When choosing a domain name you need to look at how the website name reads without spaces so you don’t repeat the oops of Therapist Finder and Pen Islands. But you should check the top level domain (TLD) too because some TLD registries sell domains to professional spammers and malware operators en masse. If you click on any of these links, there's a high chance you'll give your computer Internet leprosy
Spamhaus have put together a list of the most abused TLDs. Those in the top ten include .men .click and .loan. Content on these sites and others are more than likely nasty malware or annoying spam. Spamhaus have been tracking spam and related cyber threats for 20 years, and say many registries do not do enough to stop or limit this endless supply of domains.
The Internet Corporation for Assigned Names and Numbers (ICANN) enabled the new TLDs in response to requests from advertisers and domain speculators. Security experts warned the wave of cheaper TLDs would be candy to Internet spammers and scammers, and they were right. Since they cost so little, scammers can buy in bulk and therefore spam in bulk.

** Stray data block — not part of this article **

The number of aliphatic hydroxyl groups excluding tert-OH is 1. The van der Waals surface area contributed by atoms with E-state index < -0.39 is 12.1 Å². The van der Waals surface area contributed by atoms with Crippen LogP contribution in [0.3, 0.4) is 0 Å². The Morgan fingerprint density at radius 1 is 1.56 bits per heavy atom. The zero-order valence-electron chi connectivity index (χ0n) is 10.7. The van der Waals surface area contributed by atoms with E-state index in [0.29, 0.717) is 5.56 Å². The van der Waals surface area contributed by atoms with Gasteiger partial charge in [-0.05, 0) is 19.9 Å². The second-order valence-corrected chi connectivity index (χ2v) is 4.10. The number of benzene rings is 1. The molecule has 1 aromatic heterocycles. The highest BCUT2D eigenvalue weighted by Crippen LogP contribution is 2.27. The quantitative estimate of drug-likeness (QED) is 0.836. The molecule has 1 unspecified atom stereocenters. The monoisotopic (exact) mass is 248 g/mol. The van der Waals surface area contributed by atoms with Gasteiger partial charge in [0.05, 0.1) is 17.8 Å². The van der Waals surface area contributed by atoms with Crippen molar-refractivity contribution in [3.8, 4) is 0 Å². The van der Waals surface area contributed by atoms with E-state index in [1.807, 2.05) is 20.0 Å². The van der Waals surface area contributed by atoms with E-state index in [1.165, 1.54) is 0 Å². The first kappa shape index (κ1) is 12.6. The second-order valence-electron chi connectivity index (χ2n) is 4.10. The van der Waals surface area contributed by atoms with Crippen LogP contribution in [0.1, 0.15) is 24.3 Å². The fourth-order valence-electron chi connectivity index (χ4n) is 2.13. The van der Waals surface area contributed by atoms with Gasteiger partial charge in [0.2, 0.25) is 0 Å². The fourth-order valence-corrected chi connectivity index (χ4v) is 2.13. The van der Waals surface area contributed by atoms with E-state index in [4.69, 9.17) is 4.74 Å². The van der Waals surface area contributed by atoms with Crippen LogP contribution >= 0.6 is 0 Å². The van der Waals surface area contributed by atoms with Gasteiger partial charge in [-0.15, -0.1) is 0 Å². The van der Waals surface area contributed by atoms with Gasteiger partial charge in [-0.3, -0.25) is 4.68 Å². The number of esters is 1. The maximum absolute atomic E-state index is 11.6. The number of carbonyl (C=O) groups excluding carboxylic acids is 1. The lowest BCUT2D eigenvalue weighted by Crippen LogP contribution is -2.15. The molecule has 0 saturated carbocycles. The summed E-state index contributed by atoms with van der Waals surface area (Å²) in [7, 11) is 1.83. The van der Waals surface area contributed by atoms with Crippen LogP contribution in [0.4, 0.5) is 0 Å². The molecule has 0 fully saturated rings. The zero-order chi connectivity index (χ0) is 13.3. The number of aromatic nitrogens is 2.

So, if you click on a pop-up of a manga character with an AK47 who brings you to website ending in .men, or you’ve been sent an email and you click on the click bait ending in .top, well done, you’re computer is likely now a phishing pool. Your log-in details are also no longer safe.
If you are interested to know just how scammers get to your personal info and passwords, and how your computer can be used by hackers after you click on a malicious link, check out this video. If you’ve clicked on a link by accident then you need to act. Find out what to do here.